Meet the AR-500: The Most Powerful Gun You Can Legally Buy in America?

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In not-too-distant decades past, if one wanted large-bore Magnum power out of a handgun, he was limited to a revolver such as the Smith & Wesson Model 29 .44 Magnum or S&W Model 57 .41 Magnum i.e. no semiautomatic pistols fit the category.

Then in the 1970s, along came the .44 AutoMag, which used a bastardized rimless version of the .44 Magnum cartridge, but in spite of the notoriety from the 1983 Dirty Harry film “Sudden Impact,” that gun was a commercial failure.

Luckily for big-bore autopistol enthusiasts, the 1980s brought about the Desert Eagle – which used actual rimmed revolver cartridges in .41 and .44 Mag alike – as well as the .475 Wildey Magnum and the LAR Grizzly .45 Winchester Magnum (both of which were designed as autopistol cartridges from the ground up).

Now, someone has figured out how to semi-automate (so to speak) the gargantuan S&W .500 cartridge.

Say hello to the AR-500 Auto Max.

AR-500 History & Specifications

The AR-500 is indeed a .50 caliber, pistolized version of the AR-15 rifle. As per the official info page from the manufacturer, Big Horn Armory:

“(T)he AR500 Pistol is a large frame AR chambered in 500 Auto Max. This cartridge in combination with our AR500 Pistol puts an unparalleled amount of power into a pleasant shooting, rapid firing, exceptionally compact firearm. This combination of size, maneuverability and energy on target make the AR500 Pistol easily accessible and ready to handle almost any situation … The 500 Auto Max is a rimless 500 S&W Magnum that is easy to obtain or reload. A very versatile cartridge, it can be had in loaded ammunition with bullets ranging from 350grns to an amazing 600grns. The handloader can utilize bullets ranging from 275grns to 700grns in almost any bullet type imaginable, hardcast, jacket hollow points, monolithic solids, etc. This unprecedented range of bullet weight and design make the AR500 suitable for anything from prairie dogs to pachyderms to Peterbilts. Truck stopping power in a platform weighing less than 10 pounds.”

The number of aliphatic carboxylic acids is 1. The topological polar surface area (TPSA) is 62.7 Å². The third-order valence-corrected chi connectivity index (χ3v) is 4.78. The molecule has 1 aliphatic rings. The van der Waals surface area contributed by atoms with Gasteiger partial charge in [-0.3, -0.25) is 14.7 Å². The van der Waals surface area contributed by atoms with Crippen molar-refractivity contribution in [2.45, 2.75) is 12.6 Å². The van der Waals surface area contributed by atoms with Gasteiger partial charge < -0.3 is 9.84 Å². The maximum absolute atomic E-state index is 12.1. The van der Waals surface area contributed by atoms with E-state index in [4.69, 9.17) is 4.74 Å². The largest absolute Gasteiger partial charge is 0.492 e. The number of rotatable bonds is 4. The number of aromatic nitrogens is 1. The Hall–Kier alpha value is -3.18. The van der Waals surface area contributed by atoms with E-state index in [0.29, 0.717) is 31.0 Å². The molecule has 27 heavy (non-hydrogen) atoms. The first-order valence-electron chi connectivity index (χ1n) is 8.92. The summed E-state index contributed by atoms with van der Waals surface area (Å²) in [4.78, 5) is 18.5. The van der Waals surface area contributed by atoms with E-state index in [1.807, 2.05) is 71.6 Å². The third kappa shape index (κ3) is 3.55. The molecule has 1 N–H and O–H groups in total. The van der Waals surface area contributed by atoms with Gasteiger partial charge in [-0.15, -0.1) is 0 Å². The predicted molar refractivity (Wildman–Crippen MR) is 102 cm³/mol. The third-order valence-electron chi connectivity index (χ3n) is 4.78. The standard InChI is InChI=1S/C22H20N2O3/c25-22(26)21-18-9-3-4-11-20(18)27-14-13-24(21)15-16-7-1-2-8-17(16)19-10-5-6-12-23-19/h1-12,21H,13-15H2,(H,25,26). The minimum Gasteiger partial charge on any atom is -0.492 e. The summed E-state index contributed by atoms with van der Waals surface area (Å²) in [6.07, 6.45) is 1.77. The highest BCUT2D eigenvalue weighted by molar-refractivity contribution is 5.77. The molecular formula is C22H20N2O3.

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Specifications include a weight of 8.5 pounds (thus putting truth to the manufacturer’s claim of “less than 10 pounds”), a barrel length of 10 inches, an overall length of 32.25 inches, a 1 in 24 rate of twist, a 3.5-lb trigger, a standard magazine capacity of 5 rounds (with 9-rounders optionally available), action materials made of hard anodized 7075 Aluminum, and metal finishes of Hunter Black Nitride on stainless steel parts.

AR-15. Image Credit: Creative Commons.

Initially released in 2018, the gun was rereleased in mid-2020 with updated and upgraded features such as a new Blade pistol brace and M-lok handguard and also an ambidextrous safety and charging handle.

The company statement, published in Police1, declared the weapon to be ideal for SWAT officers, military, or private security use for vehicle carry or as a powerful breaching weapon capable of clearing any obstruction, including bulletproof (or more accurately, bullet-resistant) glass.

Range Reports

Gun writer Todd Burgreen, in an April 2020 article for BallisticMag.Com, reported excellent accuracy results with the AR-500 while test-firing it at the Echo Valley Training Center’s (EVTC) Jungle Walk Range; utilizing a Trijicon 1-8x Variable Combat Optical Gunsight (VCOG) with Illuminated Reticle, he was able to obtain consistent 1.75 inch or better groups at 100 yards. Not exactly minute-of-angle (MOA), but still plenty accurate. And in spite of the massive bore size, Todd likened the perceived felt recoil to that of the 20-gauge shotgun level, thanks to the muzzle brake.

AR-15 Modern Sporting Rifle. Image Credit: Creative Commons.

Mr. Burgreen also reported impressive impact effects on the targets: “The Big Horn Armory AR500 proved devastating against range vehicles located on EVTC’s stepped berms. The .500 Auto Max loads had no issue penetrating windshield or car body to engage steel popper targets located inside.”

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Ethan Smith is a seasoned marine veteran, professional blogger, witty and edgy writer, and an avid hunter. He spent a great deal of his childhood years around the Apache-Sitgreaves National Forest in Arizona. Watching active hunters practise their craft initiated him into the world of hunting and rubrics of outdoor life. He also honed his writing skills by sharing his outdoor experiences with fellow schoolmates through their high school’s magazine. Further along the way, the US Marine Corps got wind of his excellent combination of skills and sought to put them into good use by employing him as a combat correspondent. He now shares his income from this prestigious job with his wife and one kid. Read more >>